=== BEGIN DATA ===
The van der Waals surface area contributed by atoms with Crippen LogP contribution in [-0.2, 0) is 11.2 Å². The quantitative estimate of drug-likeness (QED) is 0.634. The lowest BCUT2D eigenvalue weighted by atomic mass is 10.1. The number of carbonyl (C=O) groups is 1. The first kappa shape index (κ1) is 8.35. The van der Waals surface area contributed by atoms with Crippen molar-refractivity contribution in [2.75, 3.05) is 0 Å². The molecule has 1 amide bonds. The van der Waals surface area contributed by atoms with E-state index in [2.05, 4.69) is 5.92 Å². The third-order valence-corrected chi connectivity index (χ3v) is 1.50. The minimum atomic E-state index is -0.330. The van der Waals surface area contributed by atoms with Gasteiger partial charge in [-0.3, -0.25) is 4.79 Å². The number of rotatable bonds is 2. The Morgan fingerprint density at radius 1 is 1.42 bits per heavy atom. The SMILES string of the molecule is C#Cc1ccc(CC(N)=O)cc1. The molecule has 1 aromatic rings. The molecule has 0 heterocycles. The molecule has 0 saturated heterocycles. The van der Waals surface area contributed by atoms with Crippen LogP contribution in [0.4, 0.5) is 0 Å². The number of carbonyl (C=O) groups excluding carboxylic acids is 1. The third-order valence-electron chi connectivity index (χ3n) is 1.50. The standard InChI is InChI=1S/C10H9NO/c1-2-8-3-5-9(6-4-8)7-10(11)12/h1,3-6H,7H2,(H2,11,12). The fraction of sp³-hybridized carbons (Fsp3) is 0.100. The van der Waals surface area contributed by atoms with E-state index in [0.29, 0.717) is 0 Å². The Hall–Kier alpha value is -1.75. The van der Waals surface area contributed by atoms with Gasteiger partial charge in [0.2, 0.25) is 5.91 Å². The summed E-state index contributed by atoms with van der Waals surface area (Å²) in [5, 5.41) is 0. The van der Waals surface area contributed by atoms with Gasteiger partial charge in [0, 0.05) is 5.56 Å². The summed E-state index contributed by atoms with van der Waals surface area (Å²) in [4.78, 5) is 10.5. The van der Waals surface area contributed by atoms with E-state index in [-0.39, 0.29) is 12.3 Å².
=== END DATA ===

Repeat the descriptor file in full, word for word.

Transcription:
The van der Waals surface area contributed by atoms with Crippen LogP contribution in [-0.2, 0) is 11.2 Å². The quantitative estimate of drug-likeness (QED) is 0.634. The lowest BCUT2D eigenvalue weighted by atomic mass is 10.1. The number of carbonyl (C=O) groups is 1. The first kappa shape index (κ1) is 8.35. The van der Waals surface area contributed by atoms with Crippen molar-refractivity contribution in [2.75, 3.05) is 0 Å². The molecule has 1 amide bonds. The van der Waals surface area contributed by atoms with E-state index in [2.05, 4.69) is 5.92 Å². The third-order valence-corrected chi connectivity index (χ3v) is 1.50. The minimum atomic E-state index is -0.330. The van der Waals surface area contributed by atoms with Gasteiger partial charge in [-0.3, -0.25) is 4.79 Å². The number of rotatable bonds is 2. The Morgan fingerprint density at radius 1 is 1.42 bits per heavy atom. The SMILES string of the molecule is C#Cc1ccc(CC(N)=O)cc1. The molecule has 1 aromatic rings. The molecule has 0 heterocycles. The molecule has 0 saturated heterocycles. The van der Waals surface area contributed by atoms with Crippen LogP contribution in [0.4, 0.5) is 0 Å². The number of carbonyl (C=O) groups excluding carboxylic acids is 1. The third-order valence-electron chi connectivity index (χ3n) is 1.50. The standard InChI is InChI=1S/C10H9NO/c1-2-8-3-5-9(6-4-8)7-10(11)12/h1,3-6H,7H2,(H2,11,12). The fraction of sp³-hybridized carbons (Fsp3) is 0.100. The van der Waals surface area contributed by atoms with E-state index in [0.29, 0.717) is 0 Å². The Hall–Kier alpha value is -1.75. The van der Waals surface area contributed by atoms with Gasteiger partial charge in [0.2, 0.25) is 5.91 Å². The summed E-state index contributed by atoms with van der Waals surface area (Å²) in [5, 5.41) is 0. The van der Waals surface area contributed by atoms with Gasteiger partial charge in [0, 0.05) is 5.56 Å². The summed E-state index contributed by atoms with van der Waals surface area (Å²) in [4.78, 5) is 10.5. The van der Waals surface area contributed by atoms with E-state index in [-0.39, 0.29) is 12.3 Å².